Facebook as a fountain of youth? Well, not exactly. But new research co-led by Northeastern’s William R. Hobbs suggests that use of the social media platform is associated with longer life, particularly if the time spent online is moderate and the user’s online activities reflect strong social interactions in the offline world.
The findings support decades of research showing that social relationships in real life contribute to longevity and that social isolation does the opposite. They are the first, however, to reveal that the association holds in the online world.
Hobbs, a postdoctoral research fellow in the lab of Distinguished Professor of Political Science and Computer and Information Science David Lazer, is quick to point out that the study shows associations only and not cause and effect. Still, he suggests a possible explanation for the results.
The identification of these patterns will hopefully spur further research on the nature of the relationship between our social networks and health-related outcomes.
— David Lazer, Distinguished Professor of Political Science and Computer and Information Science
“Given the very strong association between real-world interactions and better health, it could be that the more you have moderate interactions online, the more likely you are to be friends with your Facebook friends offline as well, reinforcing the relationships,” says Hobbs, who conducted the research while a graduate student at the University of California, San Diego.
“Most Facebook users engaged in moderate levels of online interactions. However, when numbers of online interactions were extreme, and when we didn’t see evidence of users being to connected to people offline, we saw associations with worse health.”
The research, co-led by UC San Diego professor James Fowler, was published Monday in the journal PNAS.
“You’ve got to have friends”
For the study, the researchers measured the Facebook activity of 12 million California-based Facebook users for six months in 2011 and compared the profiles against California Department of Public Health vital records for 2012 and 2013 to determine mortality status and cause of death. They measured number of friends, photos, status updates, and messages and friend requests sent. The users were all born between 1945 and 1989, and each was compared only with users of the same age and gender. For the analysis itself, to preserve privacy, the data was aggregated and “de-identified,” that is, all elements that associated the data with an individual were removed.
Before examining the users’ behavior, the team wanted to know how the users compared to the general population. To cut down on bias, the researchers turned to a more homogeneous subgroup—users and nonusers on the California voter rolls.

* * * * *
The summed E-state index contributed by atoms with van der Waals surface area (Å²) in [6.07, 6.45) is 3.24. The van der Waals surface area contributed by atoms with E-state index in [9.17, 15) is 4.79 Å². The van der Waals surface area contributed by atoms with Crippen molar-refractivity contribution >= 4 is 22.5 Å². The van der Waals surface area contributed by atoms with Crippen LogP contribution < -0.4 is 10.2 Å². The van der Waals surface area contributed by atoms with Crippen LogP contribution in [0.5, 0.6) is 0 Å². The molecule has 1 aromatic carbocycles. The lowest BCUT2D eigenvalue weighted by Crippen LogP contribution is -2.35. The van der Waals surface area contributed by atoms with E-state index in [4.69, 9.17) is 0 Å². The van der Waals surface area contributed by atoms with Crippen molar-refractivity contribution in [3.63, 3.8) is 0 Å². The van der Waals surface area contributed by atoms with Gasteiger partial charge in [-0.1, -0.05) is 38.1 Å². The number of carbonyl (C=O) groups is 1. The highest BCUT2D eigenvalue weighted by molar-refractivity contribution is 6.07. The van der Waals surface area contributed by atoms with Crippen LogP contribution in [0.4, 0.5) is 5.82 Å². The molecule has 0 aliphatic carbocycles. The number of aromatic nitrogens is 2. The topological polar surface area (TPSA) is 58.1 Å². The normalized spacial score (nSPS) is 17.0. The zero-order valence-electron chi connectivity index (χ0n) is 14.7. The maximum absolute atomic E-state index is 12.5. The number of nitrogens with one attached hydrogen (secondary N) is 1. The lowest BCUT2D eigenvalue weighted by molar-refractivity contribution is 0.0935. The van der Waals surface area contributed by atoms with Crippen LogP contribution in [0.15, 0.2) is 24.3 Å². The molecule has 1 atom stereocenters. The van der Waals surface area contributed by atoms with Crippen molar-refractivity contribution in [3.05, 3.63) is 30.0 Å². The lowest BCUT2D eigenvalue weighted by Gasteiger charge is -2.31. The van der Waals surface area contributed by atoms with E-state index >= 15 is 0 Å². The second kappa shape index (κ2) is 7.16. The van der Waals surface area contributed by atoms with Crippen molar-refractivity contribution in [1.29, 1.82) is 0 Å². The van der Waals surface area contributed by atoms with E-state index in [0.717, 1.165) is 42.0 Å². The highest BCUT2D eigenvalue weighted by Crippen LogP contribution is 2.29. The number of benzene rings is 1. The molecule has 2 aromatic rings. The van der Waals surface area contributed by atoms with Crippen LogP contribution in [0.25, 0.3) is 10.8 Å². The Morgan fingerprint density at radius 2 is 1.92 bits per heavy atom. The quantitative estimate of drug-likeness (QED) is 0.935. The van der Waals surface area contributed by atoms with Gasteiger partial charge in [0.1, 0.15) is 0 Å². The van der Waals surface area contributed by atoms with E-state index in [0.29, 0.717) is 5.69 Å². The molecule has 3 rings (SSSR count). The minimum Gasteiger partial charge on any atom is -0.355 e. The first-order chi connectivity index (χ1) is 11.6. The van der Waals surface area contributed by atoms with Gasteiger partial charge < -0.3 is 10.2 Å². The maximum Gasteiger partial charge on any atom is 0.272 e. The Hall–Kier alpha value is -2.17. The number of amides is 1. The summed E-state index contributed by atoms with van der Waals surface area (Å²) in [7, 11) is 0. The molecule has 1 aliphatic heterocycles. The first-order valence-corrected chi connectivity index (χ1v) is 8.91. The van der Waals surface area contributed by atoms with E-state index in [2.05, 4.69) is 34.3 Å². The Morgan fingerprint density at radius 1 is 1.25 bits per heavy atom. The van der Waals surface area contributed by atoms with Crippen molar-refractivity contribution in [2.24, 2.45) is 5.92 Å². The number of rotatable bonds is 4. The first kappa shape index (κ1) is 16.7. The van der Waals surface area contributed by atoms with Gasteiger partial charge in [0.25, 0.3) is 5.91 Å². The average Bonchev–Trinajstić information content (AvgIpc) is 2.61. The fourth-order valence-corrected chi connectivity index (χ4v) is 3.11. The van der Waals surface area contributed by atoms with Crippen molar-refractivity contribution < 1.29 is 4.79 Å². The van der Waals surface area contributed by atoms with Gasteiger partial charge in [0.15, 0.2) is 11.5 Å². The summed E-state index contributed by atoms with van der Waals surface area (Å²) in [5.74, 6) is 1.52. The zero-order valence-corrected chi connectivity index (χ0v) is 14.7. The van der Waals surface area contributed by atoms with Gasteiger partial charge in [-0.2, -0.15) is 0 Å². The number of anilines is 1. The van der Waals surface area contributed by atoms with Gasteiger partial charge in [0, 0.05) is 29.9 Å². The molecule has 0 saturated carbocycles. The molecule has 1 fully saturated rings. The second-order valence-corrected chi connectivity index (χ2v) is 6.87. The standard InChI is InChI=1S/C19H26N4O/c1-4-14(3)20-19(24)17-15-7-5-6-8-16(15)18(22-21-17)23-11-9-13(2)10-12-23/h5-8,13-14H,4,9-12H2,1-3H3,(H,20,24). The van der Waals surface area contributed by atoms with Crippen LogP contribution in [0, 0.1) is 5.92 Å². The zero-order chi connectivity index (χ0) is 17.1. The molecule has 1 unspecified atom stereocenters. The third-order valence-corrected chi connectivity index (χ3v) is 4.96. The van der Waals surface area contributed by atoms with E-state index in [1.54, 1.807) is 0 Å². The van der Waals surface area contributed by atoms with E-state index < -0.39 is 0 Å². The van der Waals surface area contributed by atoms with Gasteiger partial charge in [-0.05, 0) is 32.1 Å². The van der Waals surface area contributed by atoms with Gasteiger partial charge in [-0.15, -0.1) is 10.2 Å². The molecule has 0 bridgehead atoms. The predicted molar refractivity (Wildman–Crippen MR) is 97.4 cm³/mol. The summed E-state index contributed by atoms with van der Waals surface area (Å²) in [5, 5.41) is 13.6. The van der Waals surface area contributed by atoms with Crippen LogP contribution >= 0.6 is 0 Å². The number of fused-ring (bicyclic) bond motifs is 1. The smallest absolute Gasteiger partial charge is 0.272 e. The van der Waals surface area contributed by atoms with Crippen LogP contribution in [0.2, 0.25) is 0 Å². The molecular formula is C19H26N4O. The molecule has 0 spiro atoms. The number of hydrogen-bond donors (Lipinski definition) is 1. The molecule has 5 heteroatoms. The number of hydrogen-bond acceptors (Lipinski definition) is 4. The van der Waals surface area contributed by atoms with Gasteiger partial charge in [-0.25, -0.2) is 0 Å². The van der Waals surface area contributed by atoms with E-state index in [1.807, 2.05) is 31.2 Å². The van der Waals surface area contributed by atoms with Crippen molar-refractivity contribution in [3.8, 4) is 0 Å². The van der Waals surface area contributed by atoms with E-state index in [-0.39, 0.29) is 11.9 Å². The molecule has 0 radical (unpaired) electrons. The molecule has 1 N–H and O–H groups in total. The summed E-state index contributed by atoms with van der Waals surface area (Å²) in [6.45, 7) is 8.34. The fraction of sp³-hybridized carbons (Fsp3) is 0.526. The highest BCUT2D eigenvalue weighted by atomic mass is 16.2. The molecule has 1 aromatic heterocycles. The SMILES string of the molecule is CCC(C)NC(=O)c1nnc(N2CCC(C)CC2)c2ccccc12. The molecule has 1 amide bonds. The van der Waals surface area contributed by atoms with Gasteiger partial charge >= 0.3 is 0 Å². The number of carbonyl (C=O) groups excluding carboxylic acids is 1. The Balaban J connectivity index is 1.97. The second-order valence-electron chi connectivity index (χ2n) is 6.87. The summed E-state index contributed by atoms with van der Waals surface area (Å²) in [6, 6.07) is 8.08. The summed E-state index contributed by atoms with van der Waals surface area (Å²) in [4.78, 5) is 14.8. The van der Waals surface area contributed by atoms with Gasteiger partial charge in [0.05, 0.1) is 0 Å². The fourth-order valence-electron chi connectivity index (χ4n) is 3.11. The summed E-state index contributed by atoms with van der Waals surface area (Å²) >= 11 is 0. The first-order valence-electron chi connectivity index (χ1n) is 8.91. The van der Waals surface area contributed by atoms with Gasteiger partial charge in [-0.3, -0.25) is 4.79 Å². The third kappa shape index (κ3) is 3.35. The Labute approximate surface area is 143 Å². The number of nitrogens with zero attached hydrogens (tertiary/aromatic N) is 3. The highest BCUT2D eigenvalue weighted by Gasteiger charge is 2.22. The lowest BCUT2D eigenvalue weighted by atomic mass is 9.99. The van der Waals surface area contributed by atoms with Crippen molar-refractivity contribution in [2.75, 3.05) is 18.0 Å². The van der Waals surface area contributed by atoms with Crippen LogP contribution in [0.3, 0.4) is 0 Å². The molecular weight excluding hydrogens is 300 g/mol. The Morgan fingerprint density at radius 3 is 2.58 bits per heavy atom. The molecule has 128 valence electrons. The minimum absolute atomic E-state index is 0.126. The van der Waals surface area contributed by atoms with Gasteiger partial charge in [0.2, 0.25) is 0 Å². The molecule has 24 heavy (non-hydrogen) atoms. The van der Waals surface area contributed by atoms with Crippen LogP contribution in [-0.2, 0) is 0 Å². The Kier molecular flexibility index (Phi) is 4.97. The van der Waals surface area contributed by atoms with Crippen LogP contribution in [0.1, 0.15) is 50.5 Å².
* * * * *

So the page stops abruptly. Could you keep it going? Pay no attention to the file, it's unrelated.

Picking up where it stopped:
There they found that the risk of dying in a given year was about 12 percent less for users than nonusers. In the paper, however, they caution “not to read too much into the comparison,” because they couldn’t control for myriad confounding factors—such as marital status and education—given that they knew so little about the nonusers.
Given the very strong association between real-world interactions and better health, it could be that the more you have moderate interactions online, the more likely you are to be friends with your Facebook friends offline as well, reinforcing the relationships.
— William Hobbs, postdoctoral research fellow
Comparing the users to one another was another story. For them they could control not only for age and gender but also for marital status, length of time on Facebook, and smartphone use (a proxy for income).
The results were telling but not surprising, given the historical evidence regarding the health benefits of social relationships. Users with large or average social networks, in the top 30 to 50 percent, lived longer than those in the lowest 10 percent, according to Hobbs.
The researchers were particularly surprised that initiating friendships did not correlate with better health even though accepting them did. “You would think that the association would go both ways,” he says. “That was a disappointing finding because it suggests that telling people to go out and make more friends might not improve their health. On the other hand, it may be that people who live longer are more attractive to other people in the first place.”
Lazer, who is also co-director of the NULab for Texts, Maps, and Networks, sees the study as paving the way for new avenues of research regarding big data and health. “It is innovative to connect Facebook behaviors to health and mortality outcomes,” he says. “The identification of these patterns will hopefully spur further research on the nature of the relationship between our social networks and health-related outcomes.”